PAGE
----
Discussion in 'Youth National Teams' started by Real Corona, Mar 22, 2012.
Continue to enjoy a rich discussion......
What's left to discuss?
Link to original thread ... http://www.bigsoccer.com/forum/showthread.php?t=675164
How about a preview of this weekend's academy games?
And how about an NCAA commitment from a DA star:
Michael Bajza (Shattuck St. Marys Academy)-NC State
As Todd posted the U15/16 rankings in the previous thread, here are the recently released U17/18 power rankings.
[By the way, I find these rankings beyond silly. Mostly because the clubs have played such a disparate amount of games. FCD in 2nd has played 23 games, Sockers FC in 3rd have played 7.]
3) Sockers FC
4) FC Delco
5) Shattuck-St. Mary's
The newest "Across the Academy" from the USSF.
Continuing from the previous thread . . .
I don't recall the post you are referring to, but the fact that SoCal division just involves two states and the Texas division just involves one is very likely a factor. However I don't think your assumption on distances is accurate. I think that if you look at a map you will see that two of the 3 divisions in the North East are more tightly grouped than the Southern California and Texas divisions. Furthermore if one were going to properly do a test market to see how a concept would work over an entire population it would make far more sense to pick one from a cold climate and one from a warm climate than 2 of the 3 most southern divisions.
This is kind of ironic coming from someone who has written that he bases at least part of his analysis from when he was a High School player decades ago. The reality is that I have radically switched my position on the impact of High School in the past 8 years after realizing that the things I had been hearing and reading were not accurate. At one point I thought the fact that our players played High School soccer was one of the primary reasons the US was falling behind. Obviously anyone who has read my more recent posts can reasonably assume that I do not hold that same opinion. People can come to their own conclusions as to whether I know what I'm writing about.
Re: USSF grading on formation
The fact that a lot of teams do play different formations is not necessarily a reason why they should. It might be a reason why they shouldn't.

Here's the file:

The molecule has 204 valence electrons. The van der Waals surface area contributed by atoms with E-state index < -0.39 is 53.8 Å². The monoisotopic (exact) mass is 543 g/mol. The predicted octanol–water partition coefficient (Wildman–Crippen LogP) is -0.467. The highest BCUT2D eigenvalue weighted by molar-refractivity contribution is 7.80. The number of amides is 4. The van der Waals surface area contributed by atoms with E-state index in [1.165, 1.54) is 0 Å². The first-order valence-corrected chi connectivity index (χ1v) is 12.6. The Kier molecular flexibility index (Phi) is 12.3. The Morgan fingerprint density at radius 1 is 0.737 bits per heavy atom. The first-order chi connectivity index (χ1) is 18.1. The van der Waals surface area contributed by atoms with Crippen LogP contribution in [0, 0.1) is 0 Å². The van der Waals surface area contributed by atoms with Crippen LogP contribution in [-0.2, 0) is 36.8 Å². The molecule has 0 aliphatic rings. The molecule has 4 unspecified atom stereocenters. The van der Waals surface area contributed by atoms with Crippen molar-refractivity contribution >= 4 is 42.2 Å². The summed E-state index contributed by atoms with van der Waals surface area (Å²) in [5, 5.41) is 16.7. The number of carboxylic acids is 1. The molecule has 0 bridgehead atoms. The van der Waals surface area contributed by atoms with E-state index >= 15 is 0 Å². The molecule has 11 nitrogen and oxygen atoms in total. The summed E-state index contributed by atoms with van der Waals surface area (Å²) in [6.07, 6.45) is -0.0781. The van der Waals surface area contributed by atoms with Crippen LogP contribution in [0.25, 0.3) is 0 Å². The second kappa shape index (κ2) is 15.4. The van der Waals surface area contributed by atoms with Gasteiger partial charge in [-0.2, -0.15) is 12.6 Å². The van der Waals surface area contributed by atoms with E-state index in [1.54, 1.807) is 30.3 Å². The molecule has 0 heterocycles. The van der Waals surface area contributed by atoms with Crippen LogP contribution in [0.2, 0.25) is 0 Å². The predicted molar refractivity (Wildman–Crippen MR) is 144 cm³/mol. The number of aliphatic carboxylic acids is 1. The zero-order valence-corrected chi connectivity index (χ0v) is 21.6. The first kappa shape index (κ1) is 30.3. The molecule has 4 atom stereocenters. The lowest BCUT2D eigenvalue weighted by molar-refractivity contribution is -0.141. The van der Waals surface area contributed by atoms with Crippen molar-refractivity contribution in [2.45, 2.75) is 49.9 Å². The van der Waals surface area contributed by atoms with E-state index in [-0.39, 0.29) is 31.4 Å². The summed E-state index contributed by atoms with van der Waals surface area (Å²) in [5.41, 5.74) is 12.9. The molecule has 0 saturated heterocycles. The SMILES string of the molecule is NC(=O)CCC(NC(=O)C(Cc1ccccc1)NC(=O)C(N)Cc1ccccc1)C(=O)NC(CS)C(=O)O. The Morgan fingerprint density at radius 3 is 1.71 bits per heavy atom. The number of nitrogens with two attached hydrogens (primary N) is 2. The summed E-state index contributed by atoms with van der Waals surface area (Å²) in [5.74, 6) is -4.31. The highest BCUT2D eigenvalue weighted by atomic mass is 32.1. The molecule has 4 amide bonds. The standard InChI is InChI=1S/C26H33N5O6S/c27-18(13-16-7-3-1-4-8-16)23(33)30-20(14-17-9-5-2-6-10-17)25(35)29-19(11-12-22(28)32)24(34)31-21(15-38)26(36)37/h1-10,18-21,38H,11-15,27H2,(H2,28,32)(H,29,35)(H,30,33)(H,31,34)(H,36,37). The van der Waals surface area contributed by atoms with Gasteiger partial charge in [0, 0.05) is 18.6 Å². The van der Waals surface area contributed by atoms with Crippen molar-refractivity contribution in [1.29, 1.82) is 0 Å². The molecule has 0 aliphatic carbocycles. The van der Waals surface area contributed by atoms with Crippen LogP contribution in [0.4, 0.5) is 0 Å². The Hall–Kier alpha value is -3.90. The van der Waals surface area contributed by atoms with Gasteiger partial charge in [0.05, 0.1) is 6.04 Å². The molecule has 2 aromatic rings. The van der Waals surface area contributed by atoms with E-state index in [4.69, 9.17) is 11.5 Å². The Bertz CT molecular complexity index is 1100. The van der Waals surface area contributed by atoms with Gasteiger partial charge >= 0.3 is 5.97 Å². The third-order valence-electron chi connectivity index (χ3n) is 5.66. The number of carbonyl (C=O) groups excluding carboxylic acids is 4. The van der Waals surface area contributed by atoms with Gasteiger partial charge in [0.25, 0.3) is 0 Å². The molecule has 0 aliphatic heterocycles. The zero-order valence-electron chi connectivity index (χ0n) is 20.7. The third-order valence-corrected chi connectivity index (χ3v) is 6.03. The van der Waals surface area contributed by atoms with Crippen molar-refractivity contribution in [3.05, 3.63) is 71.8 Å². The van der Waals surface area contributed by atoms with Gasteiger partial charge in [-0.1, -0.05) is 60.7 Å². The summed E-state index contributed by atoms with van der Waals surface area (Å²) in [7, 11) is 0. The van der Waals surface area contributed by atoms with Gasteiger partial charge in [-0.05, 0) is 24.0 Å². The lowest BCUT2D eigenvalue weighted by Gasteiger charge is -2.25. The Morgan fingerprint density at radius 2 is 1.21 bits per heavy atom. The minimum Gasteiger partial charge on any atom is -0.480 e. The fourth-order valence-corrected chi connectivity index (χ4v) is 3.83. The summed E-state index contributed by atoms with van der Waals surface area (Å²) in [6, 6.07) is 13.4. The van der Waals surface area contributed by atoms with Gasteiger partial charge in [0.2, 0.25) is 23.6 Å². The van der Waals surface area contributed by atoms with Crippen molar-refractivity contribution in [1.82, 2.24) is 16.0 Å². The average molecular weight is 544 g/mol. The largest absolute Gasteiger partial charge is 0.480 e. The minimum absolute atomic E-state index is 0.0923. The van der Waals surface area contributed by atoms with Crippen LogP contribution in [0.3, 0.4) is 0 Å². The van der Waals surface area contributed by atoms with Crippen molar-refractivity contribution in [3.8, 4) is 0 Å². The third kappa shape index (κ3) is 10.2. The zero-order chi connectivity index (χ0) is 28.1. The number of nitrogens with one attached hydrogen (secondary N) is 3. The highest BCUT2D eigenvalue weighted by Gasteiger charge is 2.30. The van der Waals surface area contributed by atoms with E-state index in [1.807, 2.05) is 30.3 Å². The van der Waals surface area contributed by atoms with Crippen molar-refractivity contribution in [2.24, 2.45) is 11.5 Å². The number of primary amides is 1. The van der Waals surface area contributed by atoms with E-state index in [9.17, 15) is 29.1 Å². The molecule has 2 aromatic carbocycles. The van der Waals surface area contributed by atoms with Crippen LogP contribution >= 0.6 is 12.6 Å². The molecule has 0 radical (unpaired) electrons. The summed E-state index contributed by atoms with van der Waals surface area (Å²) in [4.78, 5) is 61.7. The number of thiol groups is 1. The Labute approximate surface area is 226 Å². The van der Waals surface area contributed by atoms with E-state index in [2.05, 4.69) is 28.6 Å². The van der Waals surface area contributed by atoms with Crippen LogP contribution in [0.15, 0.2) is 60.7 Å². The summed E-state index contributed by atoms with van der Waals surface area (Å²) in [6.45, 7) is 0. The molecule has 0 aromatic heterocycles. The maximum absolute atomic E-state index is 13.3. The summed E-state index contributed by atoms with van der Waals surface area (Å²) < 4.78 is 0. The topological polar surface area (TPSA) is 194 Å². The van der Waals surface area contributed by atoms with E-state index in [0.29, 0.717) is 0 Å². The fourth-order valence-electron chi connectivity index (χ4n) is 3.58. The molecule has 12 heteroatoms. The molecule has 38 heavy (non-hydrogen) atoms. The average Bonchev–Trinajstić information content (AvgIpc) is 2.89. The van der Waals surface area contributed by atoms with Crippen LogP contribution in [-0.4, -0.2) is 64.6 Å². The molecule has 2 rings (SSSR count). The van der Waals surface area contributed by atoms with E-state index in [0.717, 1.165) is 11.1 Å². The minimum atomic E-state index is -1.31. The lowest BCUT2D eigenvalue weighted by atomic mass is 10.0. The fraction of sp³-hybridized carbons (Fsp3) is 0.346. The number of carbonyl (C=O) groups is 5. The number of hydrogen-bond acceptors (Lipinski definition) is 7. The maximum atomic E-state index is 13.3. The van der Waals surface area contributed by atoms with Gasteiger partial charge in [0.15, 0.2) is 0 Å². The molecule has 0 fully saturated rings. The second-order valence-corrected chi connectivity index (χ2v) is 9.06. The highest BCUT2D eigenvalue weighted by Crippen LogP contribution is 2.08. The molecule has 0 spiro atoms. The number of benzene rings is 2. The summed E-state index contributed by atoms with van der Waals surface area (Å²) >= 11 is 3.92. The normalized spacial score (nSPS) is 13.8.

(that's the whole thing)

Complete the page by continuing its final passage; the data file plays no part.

I like including formation in the grade, because there's way more good than harm done overall. Looking only for perfect 1:1 correlations would result in having too few metrics to use. And you have to put it in perspective, it's only 20% of the style grade and only 4% of the overall grade.
In the original example Peter was talking about two teams that have a 1-star difference in style. Formation could only be the swing factor if one team was getting a perfect score in formation, and the other team was getting zero credit (it doesn't say that it's an all-or-nothing measure) *and* they weren't making it up anywhere else.
Also, there's a difference between youth and pro--once you slow the game down to youth pace, and you broaden the pyramid a whole bunch, I bet you'd find that Gooch was technically superior to 90% of the other youth prospects out there. He became technically weak because the standards he was being compared to kept going up. (Kurt Morsink was a #10 in youth play, and was known as highly skilled.)
In fact, part of the point (a lot of the point) was to introduce technical challenges like this occur earlier in development, to give the player more time and practice to rise above them. The theory is that if you made it a little harder a little earlier, Gooch might have come out a little better.
The only hesitancy I have with the 4-3-3 is that I think there might be some pure wide midfielders out there who are really excellent, but who simply have no position in that formation. Even there, I note that USSF accords essentially no grading difference between the 4-3-3 and the diamond 4-4-2, where they do have a position.
I am trying to get to up to speed on DA/BNT etc. My kid is 13 (playing Pre-Academy - GK) and has been invited twice (and participated) to US Soccer one-day trainings. With that history, is this most likely an "always a bridesmaid, never a bride" scenario? I see that his birth year has had a week long training in CA this March.
I guess I am sort of asking just how selective these 1-day showings are? Do most kids multiple invites? I guess its good to be invited but really what does it mean? Not up to speed on the politics of the whole process.